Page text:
• COUNT XIII: Class C felony securities fraud[7]
• COUNT XIV: Class C felony securities fraud

On April 10, 2015, the State filed another probable cause affidavit and charged Johnson with:

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• COUNT XV: Class C felony offer or sale of unregistered security; alleged victim Michael Jeffress between September 12, 2013, and January 6, 2014
• COUNT XVI: Class C felony transacting business by an unregistered broker-dealer; alleged victim Michael Jeffress between September 12, 2013, and January 6, 2014
• COUNT XVII: Class C felony securities fraud

On May 12, 2016, the State amended Count V, Count VI, and Count XI to allege Johnson concealed his actions such that the alleged victims "would not know the investment was not valid." (Id. at 23-4.) Further, the amended charges alleged the State could not have discovered the alleged crimes until they were reported by the alleged victims on September 19, 2012, and March 22, 2013.

[¶4] On June 22, 2016, Johnson filed a motion to dismiss Counts III, IV, V, VI, VII, VIII, XI, XII, and XIII, arguing they were "barred by the relevant statute of limitations." (Id. at 27.) On August 24, 2016, the trial court denied Johnson's motion to dismiss by summary order. On September 28, 2016, Johnson filed a motion to certify the trial court's order for interlocutory appeal. The trial court granted Johnson's request on October 3, 2016. On December 2, 2016, the Indiana Court of Appeals denied Johnson's motion for interlocutory appeal.

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[¶5] On July 16, 2018, Johnson filed a renewed motion to dismiss, arguing new case law, Dvorak v. State,[8] 78 N.E.3d 25 (Ind.Ct.App. 2017), trans. denied, was "on all fours with the current case." (App. Vol. II at 47.) Johnson renewed his argument that Counts III, IV, V, VI, VII, VIII, XI, XII, XIII, and XIV "must be dismissed because they violate the statute of limitations[.]" (Id. at 50) (original formatting omitted). He additionally asserted all of the counts should be dismissed "because they fail to state the offenses with sufficient certainty[,]" "because the financial instruments are not securities[,]" and "because the State did not allege that Mr. Johnson knowingly violated securities law[.]" (Id. at 52-54) (original formatting omitted). He also alleged Counts II, IV, VI, VIII, X, XII, and XVI should be dismissed "because Mr. Johnson was not required to register as a broker-dealer[.]" (Id. at 58) (original formatting omitted). Finally, Johnson contended "all counts should be dismissed "because the financial instruments are exempt from securities registration by statute[.]" (Id. at 59) (original formatting omitted).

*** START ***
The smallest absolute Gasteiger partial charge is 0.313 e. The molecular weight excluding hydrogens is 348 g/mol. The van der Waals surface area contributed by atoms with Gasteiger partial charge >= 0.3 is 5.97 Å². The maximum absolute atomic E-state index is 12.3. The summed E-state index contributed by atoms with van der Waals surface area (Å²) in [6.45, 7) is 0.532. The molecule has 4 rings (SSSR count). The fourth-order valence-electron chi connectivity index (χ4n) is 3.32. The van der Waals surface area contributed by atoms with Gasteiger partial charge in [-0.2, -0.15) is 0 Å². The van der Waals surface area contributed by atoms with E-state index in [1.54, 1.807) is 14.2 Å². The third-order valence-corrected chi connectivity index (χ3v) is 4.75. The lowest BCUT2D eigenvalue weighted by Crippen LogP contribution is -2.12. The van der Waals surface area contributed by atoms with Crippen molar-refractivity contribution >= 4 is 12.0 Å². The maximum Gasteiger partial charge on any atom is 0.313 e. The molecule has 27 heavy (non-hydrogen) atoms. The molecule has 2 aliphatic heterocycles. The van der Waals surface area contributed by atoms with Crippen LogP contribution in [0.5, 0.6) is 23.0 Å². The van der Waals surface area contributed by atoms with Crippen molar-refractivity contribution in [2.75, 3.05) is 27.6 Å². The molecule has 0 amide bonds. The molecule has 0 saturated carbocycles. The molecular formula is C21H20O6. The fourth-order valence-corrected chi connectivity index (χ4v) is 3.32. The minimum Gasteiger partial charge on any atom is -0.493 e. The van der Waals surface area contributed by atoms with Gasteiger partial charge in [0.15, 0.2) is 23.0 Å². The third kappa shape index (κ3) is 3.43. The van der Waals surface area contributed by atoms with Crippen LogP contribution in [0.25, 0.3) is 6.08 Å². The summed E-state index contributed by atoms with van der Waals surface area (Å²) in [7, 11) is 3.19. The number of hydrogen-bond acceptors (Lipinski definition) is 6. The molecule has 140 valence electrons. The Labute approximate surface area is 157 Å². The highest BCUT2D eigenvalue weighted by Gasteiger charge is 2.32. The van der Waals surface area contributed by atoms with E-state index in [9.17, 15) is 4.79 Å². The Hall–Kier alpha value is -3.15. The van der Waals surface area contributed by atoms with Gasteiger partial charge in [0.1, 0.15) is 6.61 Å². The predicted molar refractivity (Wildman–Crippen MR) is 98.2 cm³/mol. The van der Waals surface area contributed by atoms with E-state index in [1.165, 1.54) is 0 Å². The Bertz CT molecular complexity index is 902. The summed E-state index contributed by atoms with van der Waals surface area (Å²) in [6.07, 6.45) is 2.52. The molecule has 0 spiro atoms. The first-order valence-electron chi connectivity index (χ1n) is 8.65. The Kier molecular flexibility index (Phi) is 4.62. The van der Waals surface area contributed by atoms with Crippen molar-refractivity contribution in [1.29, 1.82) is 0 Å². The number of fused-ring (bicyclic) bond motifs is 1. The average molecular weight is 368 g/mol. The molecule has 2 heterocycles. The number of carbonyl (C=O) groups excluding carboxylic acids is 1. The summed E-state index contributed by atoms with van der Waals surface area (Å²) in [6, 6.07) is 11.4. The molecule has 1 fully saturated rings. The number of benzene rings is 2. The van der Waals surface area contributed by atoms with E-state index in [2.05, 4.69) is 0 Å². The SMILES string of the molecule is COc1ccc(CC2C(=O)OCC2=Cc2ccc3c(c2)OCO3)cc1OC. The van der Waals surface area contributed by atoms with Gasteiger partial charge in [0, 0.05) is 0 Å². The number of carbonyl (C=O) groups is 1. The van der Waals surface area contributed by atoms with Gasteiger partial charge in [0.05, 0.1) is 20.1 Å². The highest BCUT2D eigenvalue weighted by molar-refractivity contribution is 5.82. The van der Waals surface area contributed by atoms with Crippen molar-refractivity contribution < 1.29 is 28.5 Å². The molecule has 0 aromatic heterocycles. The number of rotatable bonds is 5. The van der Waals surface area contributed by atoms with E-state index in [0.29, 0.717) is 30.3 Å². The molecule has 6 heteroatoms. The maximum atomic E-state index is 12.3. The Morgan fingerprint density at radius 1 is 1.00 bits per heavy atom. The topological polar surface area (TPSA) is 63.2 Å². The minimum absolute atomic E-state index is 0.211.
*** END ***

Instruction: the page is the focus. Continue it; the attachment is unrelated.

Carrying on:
[¶6] On April 1, 2021, after a series of continuances by both parties and the court, substitution of counsel, retirement of the original judge, and appointment of a special judge, the State responded to all of Johnson's arguments. The State additionally requested leave to amend the charges against Johnson "to the extent any charging documents or specific counts are deemed insufficient[.]"

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(Id. at 77.) The State argued it should be granted its request to do so because "such amendments do not meaningfully prejudice the Defendant and the Defendant is already on reasonable and sufficient notice of any claims in his Motion to Dismiss that warrant an amended information or probable cause affidavit." (Id. at 78.)

[¶7] In his response to the State's request for leave to amend the charges against him, Johnson asserted the State's call to amend "is an open acknowledgement that these fossilized charges must be dismissed" and that it is time for the State to "put up or shut up." (Id. at 79-80.) He also argued the amendments would be of substance and not form, and thus would prejudice him "given the length of the case and that the amendments are coming almost three years after this motion to dismiss was filed and approximately 7 years after the omnibus date." (Id. at 81.) Johnson claimed "[a]ny amendments would require Mr. Johnson to file and litigate a third motion to dismiss" and give the State "a fourth bite of the proverbial apple." (Id.)

[¶8] The trial court held a hearing on Johnson's motion to dismiss on April 19, 2021. On April 21, 2021, the trial court issued its order denying Johnson's motion to dismiss and granting the State's leave to amend the charges against Johnson, stating:

The State is granted leave to amend to incorporate the statutory mens rea requirement. Although some of the alleged crimes occurred in 2007, in addition to those alleged in 2009, the Defendant is not prejudiced by the delay for two reasons: this

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Court has not yet set a trial date, and, [sic] he is responsible for some of the delay himself.

(Id. at 99) (footnote omitted). On May 20, 2021, Johnson filed a petition to certify the trial court's order for interlocutory appeal and to stay the proceedings pending the outcome. The trial...